So my advice is that you take advantage of these conferences, whenever you can and as much as you can. If you can attend, then go: it is unforgettable. Go to all the talks, talk to EVERYBODY in the halls and corridors. International guests are not rock stars, they don’t have bodyguards, they are very accessible and they all love to talk about what we like most.

If you couldn’t attend, then watch the videos of the presentations and later discuss by email with the authors. Read about the things they do, download their projects, explore.. and express yourselves.

]]>In any case, it is easy to feel one is getting lost in a sea of names: the number of technologies that serve the development process is so huge and it seems to change so rapidly that it is easy to get overwhelmed, even regarding topics closely related to the technology we use in our daily work.

Faced with such situations, some questions may shed some light: *Should we be aware of all these names (i.e., the technologies they refer to)? Do they come to solve problems that we have and of which we are not yet aware?* And more crucial, *Have the concepts related to these names changed in the same way as technologies have?*

The last question can be reformulated thus: *Is there a real change in the concepts behind these names?* Or: *Have we (as a particular technical community) learned something new, which allows us to solve an existing problem and so we have developed this new technology?* I tend to believe that some problems remain unsolved and sadder yet, I feel that many of those technologies are here to solve problems that previous technologies have caused.

Definitely, concepts do not change at such a tremendous rate. Thus, it is likely that the majority of the technologies around form part of a great mess.

I remember one of the premises claimed by teachers at the great university I had the fortune to attend: *Here you will learn how to solve problems instead of how to deal with a particular technology.* This encouraged us to focus on concepts rather than on the tools we used to deal with them.

Now I have found that premise is present in my daily work: even when we deal with problems related to the development process, we do it conceptually. However, we are far from being disconnected from the community. We make use of several technologies (development frameworks, platforms that support our development and documenting processes, etc.), we attend conferences periodically, and we are constantly reviewing our development methodologies, all of which necessarily implies taking a look at the world outside.

On the other hand, it is unthinkable to develop software in isolation from the surrounding (and ever changing) technology, both technically and commercially, but in front of the almost infinite ocean of names out there, most of them being nothing but noise, the conceptual approach should be the way.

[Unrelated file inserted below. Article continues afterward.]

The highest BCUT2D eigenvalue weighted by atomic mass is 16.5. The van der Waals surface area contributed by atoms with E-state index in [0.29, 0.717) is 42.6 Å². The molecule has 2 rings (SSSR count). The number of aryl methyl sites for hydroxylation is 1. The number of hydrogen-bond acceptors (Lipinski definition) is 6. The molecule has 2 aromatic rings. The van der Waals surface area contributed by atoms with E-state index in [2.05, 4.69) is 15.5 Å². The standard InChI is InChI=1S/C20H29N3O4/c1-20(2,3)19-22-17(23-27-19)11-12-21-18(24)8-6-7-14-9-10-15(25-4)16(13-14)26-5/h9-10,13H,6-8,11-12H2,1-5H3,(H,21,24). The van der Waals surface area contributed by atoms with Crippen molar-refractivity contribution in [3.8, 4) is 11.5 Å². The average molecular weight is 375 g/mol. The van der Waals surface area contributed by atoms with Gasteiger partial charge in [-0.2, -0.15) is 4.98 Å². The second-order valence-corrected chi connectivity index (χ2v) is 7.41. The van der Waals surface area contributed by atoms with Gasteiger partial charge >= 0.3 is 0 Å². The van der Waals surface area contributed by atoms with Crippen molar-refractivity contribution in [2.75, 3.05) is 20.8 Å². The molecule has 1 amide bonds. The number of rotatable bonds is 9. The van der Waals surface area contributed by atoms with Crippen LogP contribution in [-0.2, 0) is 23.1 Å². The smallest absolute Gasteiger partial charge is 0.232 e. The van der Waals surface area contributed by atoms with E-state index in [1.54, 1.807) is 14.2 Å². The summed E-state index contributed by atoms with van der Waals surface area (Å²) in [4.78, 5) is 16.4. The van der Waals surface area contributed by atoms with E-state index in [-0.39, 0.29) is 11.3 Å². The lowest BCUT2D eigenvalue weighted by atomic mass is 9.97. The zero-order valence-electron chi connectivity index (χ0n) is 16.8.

In short: in order to avoid getting lost we should keep traveling on the *concept ship*.

In one of last week’s requests the *thing* was the transition from a Hyperbolic decline to an Exponential one. Read carefully; the question wasn’t how do I use the decline switch capability. The question was how do I express the event that will trigger the transition.

What this *model maker* was trying to express was the deceleration of the Hyperbolic curve below a certain threshold. In other words, when the negative derivative -dq/dv of the rate q with respect to cumulative production v fell below a given limit D_{min}, the decline had to become Exponential.

This is a well-known problem for which there is plenty of documentation in the literature, and the modeler mastered it. Still, a question remained: how do I express this event in PetroVR?

From our viewpoint as *software makers*, the question triggers another question: should we include a feature in the GUI to allow this? That’s a serious question too, because we do not want to turn PetroVR into a switchboard application. We want PetroVR to keep evolving as a *model composition environment*. So, instead of diverging our attention to a design question we decided to help our user solve his problem. How? Simple. Using FML, the Functional Modeling Language built into PetroVR.

In the well we created two user variables:

“Di” = 30 [%] / 1 [day]

“Dmin” = 0.09 [%] / 1 [day]

where “Di” stands for the initial (instantaneous) negative derivative -dq/dv|_{v=0} and “Dmin” is the one that will trigger the transition.

In the well performance we defined:

“Annual Decline” = 1 – raisedTo(“Di” * “exponent” * 365 + 1; -1 / “exponent”)

Then, in the Well Decline Manipulation job (or decline switch for short), we created two additional user variables:

“numerator” = “Initial Rate” * (raisedTo(“Di” / “Dmin”; 1 – 1 / “exponent”) – 1)

“Cum at Dmin” = “numerator” / (“Di” * (“exponent” – 1))

This variable “Cum at Dmin” is the cumulative production at which the Hyperbolic has to become Exponential. Thus the condition to trigger the decline switch is reduced to:

“Oil Cum” >= “Cum at Dmin”

which can be directly expressed in the decline switch GUI.

The beauty of the approach is that with only 5 user variables and three simple expressions (that anybody can deduce or find in the Internet) one can control the transition point from one single input: the limit parameter D_{min}.